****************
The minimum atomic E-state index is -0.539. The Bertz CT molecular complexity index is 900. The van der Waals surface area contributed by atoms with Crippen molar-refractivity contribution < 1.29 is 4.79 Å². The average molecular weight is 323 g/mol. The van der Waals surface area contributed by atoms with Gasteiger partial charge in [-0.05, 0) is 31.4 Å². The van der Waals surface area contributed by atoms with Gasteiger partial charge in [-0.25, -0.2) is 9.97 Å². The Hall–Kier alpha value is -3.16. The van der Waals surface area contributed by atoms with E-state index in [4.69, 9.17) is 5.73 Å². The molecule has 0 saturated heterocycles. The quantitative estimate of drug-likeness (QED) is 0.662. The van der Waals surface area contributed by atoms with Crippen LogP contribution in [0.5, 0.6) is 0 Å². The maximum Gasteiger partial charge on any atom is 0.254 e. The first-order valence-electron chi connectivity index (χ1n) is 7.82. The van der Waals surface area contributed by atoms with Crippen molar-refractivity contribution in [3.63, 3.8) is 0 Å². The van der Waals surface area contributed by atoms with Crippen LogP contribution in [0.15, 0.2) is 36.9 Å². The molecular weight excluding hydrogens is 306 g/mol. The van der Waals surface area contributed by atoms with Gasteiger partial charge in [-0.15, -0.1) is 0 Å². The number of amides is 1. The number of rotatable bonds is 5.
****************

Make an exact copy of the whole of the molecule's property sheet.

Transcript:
The minimum atomic E-state index is -0.539. The Bertz CT molecular complexity index is 900. The van der Waals surface area contributed by atoms with Crippen molar-refractivity contribution < 1.29 is 4.79 Å². The average molecular weight is 323 g/mol. The van der Waals surface area contributed by atoms with Gasteiger partial charge in [-0.05, 0) is 31.4 Å². The van der Waals surface area contributed by atoms with Gasteiger partial charge in [-0.25, -0.2) is 9.97 Å². The Hall–Kier alpha value is -3.16. The van der Waals surface area contributed by atoms with E-state index in [4.69, 9.17) is 5.73 Å². The molecule has 0 saturated heterocycles. The quantitative estimate of drug-likeness (QED) is 0.662. The van der Waals surface area contributed by atoms with Crippen LogP contribution in [0.5, 0.6) is 0 Å². The maximum Gasteiger partial charge on any atom is 0.254 e. The first-order valence-electron chi connectivity index (χ1n) is 7.82. The van der Waals surface area contributed by atoms with Crippen molar-refractivity contribution in [3.63, 3.8) is 0 Å². The van der Waals surface area contributed by atoms with Crippen LogP contribution in [0.15, 0.2) is 36.9 Å². The molecular weight excluding hydrogens is 306 g/mol. The van der Waals surface area contributed by atoms with Gasteiger partial charge in [-0.15, -0.1) is 0 Å². The number of amides is 1. The number of rotatable bonds is 5.